We're not doing frontline exploratory science in a huge portion of the world -- the places governments deem too hostile or disputed. What might we be missing because we're not looking? In this fearless, unexpectedly funny talk, paleoanthropologist Ella Al-Shamahi takes us on an expedition to the Yemeni island of Socotra -- one of the most biodiverse places on earth -- and makes the case for scientists to explore the unstable regions that could be home to incredible discoveries.
Film has the power to change the way we think about ourselves and our culture. Documentarian and TED Fellow Sharmeen Obaid-Chinoy uses it to fight violence against women, turning her camera on the tradition of honor killings in Pakistan. In a stirring talk, she shares how she took her Oscar-winning film on the road in a mobile cinema, visiting small towns and villages across Pakistan -- and shifting the dynamics between women, men and society, one screening at a time.
Since its founding in 1851, the "New York Times" has published thousands of obituaries -- for heads of state, famous celebrities, even the inventor of the sock puppet. But only a small percentage of them chronicle the lives of women and people of color. In this insightful talk, "Times" editor Amy Padnani shares the story behind "Overlooked," the project she's leading to recognize people from history whose deaths were ignored -- and refocus society's lens on who is considered important.
We get stronger, not weaker, by engaging with ideas and people we disagree with, says Zachary R. Wood. In an important talk about finding common ground, Wood makes the case that we can build empathy and gain understanding by engaging tactfully and thoughtfully with controversial ideas and unfamiliar perspectives. "Tuning out opposing viewpoints doesn't make them go away," Wood says. "To achieve progress in the face of adversity, we need a genuine commitment to gaining a deeper understanding of humanity."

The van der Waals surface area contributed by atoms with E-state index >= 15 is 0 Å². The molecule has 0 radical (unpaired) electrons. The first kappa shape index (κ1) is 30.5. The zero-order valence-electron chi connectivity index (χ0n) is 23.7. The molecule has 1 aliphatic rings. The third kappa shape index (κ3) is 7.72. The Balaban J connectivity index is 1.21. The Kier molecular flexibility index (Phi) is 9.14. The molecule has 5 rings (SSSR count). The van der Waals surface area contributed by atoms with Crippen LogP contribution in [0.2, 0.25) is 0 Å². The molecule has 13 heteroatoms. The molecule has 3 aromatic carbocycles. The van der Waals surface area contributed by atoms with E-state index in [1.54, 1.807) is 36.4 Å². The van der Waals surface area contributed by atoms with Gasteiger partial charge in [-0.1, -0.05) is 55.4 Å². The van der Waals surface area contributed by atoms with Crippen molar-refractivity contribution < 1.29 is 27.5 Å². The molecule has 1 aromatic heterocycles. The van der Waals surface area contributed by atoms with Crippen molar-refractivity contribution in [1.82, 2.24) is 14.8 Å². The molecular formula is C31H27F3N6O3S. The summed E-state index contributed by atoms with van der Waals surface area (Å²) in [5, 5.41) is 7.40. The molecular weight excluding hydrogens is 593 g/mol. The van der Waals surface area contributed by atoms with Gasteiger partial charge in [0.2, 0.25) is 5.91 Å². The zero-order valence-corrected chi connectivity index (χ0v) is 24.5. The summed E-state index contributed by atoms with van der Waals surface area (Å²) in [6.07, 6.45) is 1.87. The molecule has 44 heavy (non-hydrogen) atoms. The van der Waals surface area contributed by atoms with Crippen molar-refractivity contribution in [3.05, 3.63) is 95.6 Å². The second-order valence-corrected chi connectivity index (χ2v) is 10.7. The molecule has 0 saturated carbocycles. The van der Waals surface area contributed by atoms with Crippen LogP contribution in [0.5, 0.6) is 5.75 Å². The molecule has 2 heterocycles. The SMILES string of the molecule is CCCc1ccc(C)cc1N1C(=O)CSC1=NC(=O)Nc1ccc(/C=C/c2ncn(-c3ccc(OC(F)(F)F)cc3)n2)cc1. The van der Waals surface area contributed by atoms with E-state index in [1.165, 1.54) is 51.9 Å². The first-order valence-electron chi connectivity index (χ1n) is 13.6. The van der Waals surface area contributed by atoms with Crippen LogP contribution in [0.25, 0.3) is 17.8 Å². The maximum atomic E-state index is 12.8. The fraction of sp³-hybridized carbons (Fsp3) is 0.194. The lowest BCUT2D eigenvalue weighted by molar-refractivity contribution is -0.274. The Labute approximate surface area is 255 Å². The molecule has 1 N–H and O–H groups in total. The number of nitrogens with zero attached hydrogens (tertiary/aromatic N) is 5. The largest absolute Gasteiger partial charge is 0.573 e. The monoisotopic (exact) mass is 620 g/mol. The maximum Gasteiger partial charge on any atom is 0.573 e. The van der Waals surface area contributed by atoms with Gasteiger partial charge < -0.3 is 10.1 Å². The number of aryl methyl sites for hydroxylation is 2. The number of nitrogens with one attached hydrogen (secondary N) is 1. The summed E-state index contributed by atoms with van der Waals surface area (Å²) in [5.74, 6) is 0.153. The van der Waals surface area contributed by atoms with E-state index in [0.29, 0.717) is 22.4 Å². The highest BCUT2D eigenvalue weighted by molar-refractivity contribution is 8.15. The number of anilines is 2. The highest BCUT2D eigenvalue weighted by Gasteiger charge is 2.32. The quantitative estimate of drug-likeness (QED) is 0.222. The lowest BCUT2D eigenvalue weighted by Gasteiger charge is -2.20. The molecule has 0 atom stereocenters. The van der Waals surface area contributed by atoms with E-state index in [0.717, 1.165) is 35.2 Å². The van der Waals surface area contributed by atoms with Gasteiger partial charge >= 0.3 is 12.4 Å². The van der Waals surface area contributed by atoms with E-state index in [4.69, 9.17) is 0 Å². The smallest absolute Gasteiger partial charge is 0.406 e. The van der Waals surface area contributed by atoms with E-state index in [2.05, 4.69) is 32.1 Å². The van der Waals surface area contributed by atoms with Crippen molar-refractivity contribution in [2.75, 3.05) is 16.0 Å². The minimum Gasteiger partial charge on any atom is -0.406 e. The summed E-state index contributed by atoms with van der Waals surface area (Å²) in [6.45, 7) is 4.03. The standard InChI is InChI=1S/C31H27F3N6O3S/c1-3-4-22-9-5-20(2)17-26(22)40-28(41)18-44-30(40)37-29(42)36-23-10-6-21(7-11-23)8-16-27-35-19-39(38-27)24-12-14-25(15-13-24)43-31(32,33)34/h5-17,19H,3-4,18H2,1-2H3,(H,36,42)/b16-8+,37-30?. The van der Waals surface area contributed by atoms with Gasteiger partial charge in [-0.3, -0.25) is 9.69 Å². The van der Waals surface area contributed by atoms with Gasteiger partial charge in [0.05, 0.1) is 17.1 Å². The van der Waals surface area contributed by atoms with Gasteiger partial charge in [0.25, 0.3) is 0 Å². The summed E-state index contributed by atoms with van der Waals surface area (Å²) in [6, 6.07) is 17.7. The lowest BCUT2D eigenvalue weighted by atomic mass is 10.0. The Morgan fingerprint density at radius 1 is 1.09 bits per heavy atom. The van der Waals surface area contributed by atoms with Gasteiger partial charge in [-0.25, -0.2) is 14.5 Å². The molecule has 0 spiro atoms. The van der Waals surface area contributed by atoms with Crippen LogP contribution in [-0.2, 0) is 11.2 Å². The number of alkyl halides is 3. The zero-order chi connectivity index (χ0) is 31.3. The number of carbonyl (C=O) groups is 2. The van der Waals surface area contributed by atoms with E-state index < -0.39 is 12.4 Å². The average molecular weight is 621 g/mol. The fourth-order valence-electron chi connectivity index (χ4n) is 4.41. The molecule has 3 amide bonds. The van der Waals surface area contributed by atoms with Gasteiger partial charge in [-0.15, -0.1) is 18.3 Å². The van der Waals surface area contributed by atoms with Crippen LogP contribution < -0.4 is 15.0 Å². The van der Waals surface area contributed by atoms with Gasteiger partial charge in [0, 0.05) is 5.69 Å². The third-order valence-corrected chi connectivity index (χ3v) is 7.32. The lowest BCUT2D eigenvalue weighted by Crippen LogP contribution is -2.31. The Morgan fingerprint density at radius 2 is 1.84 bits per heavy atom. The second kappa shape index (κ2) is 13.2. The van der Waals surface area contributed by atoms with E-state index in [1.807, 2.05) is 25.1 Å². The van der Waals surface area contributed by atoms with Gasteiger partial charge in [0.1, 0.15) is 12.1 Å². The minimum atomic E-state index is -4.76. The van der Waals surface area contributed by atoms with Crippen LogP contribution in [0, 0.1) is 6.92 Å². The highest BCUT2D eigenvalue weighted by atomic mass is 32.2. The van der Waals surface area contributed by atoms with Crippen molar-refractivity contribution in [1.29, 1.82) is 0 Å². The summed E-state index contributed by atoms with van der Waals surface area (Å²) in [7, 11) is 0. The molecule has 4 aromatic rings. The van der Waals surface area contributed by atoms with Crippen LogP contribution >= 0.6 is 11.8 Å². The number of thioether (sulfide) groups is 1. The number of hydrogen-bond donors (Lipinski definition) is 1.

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Comments (549)

Ryan Pena

wow what a great talk! I don't have any kids but damn this is definitely something I'd love to do I the future. fascinating idea

Jul 23rd
Reply

Laura Bridet

I don't completely agree but it's an interesting point of view

Jul 23rd
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Kenneth Hopkins

this makes it seem like all humans cooperate with each other, and that is not true. "1000 chimpanzees cannot cooperate at all"... put 1000 humans together and see what you get...

Jul 22nd
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GaurdianxShot

Kenneth Hopkins That's fair, but if we were forced into a chimp war maybe we would all at least fight together? it's a long shot- but possible

Jul 23rd
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Carey Murphy

Seriously, this guy is fantastic! I wish that I had ever had a professor like him. I would sit and listen about the Evolution of Dirt... if he were the one teaching it. Lol!

Jul 20th
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Colbert Williams

Carey Murphy haha, this person is really good!

Jul 22nd
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Akwasi Owusu Antwi